"Nice and snug, Gorilla?" Thor asked. "Need a teddy?" It did look vaguely like a crib, once the safety rail was up.

    Padding flowed up from the couches followed by hard memory plastic as reinforcement, fully cocooning the team members and leaving only their heads and necks exposed. Gorilla did not like this procedure either; it was a bit nightmarish for a paranoid claustrophobe. Thor was still kidding him about it as it sealed around his neck. "Maybe the Captain can untuck you a bit."

    Gorilla said, "On the trip back I'm going to make sure to hide a few bugs and snakes in your couch, Thor."

    Thor shut up. He hated snakes.

    Masks descended and automatically snuggled for a good fit over the team's noses as the JG and a female corpsman (SBA) from the Ziv injected the troopers in their necks. As each was injected, he or she became very still and waxy and pale of skin. It was typical of Hiberzine. The corpsman finished up by touching a control and the memory plastic flowed up and over the exposed part so the team ended up disappearing in their cubicles, so many lumps of dull, gray plastic. Between the Hiberzine and the encasing, the troops were effectively in stasis.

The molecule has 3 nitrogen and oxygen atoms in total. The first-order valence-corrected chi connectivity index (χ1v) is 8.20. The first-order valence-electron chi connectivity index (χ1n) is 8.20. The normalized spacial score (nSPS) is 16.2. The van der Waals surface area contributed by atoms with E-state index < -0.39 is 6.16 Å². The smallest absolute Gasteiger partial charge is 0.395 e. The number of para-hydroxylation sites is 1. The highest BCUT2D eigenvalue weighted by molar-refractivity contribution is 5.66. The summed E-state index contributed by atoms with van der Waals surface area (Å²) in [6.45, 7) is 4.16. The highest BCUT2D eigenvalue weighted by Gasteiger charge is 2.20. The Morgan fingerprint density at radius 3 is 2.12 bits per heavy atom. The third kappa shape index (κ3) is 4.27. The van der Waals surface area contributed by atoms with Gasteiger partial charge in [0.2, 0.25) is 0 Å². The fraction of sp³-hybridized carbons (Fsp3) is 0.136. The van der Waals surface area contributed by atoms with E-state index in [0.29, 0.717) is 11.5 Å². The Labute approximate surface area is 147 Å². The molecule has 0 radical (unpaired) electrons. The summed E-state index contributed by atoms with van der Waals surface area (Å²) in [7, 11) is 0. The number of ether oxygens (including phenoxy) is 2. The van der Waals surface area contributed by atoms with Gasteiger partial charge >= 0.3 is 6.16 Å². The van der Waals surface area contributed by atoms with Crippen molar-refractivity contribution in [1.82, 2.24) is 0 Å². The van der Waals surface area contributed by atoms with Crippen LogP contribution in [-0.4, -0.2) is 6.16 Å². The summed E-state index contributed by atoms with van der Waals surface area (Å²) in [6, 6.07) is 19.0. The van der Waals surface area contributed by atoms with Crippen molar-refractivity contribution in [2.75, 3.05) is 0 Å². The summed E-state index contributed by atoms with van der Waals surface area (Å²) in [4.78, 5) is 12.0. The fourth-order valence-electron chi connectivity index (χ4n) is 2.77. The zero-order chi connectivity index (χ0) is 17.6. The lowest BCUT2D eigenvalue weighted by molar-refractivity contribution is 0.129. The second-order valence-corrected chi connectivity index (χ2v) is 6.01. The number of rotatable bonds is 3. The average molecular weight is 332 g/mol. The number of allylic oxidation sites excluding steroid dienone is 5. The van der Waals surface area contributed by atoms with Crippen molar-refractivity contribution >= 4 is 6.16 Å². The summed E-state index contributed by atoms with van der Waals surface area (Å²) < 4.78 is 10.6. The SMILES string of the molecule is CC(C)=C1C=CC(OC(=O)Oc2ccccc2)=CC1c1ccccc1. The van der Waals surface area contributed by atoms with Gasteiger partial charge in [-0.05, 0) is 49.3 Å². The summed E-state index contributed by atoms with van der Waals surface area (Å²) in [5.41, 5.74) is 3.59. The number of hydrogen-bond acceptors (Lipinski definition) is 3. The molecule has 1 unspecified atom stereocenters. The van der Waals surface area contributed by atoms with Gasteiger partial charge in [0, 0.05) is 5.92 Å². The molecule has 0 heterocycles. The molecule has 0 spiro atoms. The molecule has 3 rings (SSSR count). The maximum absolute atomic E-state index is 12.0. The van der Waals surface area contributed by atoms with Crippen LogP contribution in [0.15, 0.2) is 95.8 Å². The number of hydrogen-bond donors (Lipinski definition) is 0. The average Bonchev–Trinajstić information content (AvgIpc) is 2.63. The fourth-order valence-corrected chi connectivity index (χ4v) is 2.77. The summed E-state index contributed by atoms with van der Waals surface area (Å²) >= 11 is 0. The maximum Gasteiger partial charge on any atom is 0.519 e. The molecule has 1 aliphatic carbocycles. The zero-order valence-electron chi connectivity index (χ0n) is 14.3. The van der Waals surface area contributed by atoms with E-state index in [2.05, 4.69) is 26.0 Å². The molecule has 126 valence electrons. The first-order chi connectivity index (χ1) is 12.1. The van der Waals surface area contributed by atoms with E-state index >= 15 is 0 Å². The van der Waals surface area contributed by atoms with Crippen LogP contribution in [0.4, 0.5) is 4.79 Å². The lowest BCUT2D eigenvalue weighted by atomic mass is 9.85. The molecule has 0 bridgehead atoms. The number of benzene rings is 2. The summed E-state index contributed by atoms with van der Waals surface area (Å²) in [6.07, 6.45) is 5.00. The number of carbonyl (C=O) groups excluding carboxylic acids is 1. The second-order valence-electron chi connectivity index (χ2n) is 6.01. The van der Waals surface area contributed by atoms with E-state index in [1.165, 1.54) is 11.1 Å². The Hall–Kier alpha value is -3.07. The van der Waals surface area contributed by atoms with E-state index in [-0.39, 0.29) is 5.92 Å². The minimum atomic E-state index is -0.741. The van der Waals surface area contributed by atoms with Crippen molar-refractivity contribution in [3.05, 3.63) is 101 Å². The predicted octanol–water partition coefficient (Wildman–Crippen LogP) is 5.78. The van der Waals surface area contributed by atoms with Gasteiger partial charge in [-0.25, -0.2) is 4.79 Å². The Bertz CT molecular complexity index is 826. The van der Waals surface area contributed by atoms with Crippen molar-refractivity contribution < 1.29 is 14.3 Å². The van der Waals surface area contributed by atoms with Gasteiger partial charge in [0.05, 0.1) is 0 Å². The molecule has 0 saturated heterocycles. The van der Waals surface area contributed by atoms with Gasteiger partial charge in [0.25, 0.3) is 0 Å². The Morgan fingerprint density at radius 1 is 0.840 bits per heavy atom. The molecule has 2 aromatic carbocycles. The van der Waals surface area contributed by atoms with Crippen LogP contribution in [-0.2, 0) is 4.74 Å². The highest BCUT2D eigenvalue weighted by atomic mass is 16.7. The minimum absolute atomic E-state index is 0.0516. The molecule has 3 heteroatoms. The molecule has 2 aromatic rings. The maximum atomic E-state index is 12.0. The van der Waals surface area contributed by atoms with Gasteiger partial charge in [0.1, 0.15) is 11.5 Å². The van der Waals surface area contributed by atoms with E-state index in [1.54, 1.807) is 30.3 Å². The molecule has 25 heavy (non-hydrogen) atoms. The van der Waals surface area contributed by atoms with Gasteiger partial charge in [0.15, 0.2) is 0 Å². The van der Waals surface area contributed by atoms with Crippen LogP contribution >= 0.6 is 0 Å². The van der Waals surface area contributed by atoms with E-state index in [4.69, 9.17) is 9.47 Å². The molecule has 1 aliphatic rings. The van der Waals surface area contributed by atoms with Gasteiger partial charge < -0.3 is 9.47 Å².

Tirdal was still watching the procedure. The medic turned and asked him, "Are you going to take a bunk now?"

    Tirdal flicked his ear and said, "I am not. Hiberzine doesn't work well on Darhel. The side effects are unpleasant."

    "That seems strange," the medic said with a frown. "I thought the Darhel invented Hiberzine for yourselves first, then adapted it to humans."

    "No," Tirdal said with a dark but bemused look. "It was invented for use on humans, by the Tchpht, at the request of the Darhel, about four thousand of your years ago." He turned and jumped expertly up the hatch and headed for the dreadnought.

    As his feet disappeared, the SBA looks at the injector and then at the JG. "I thought we only ran into the Darhel a thousand years ago?"

    "So did I." The looks they swapped were confused and faintly disturbed.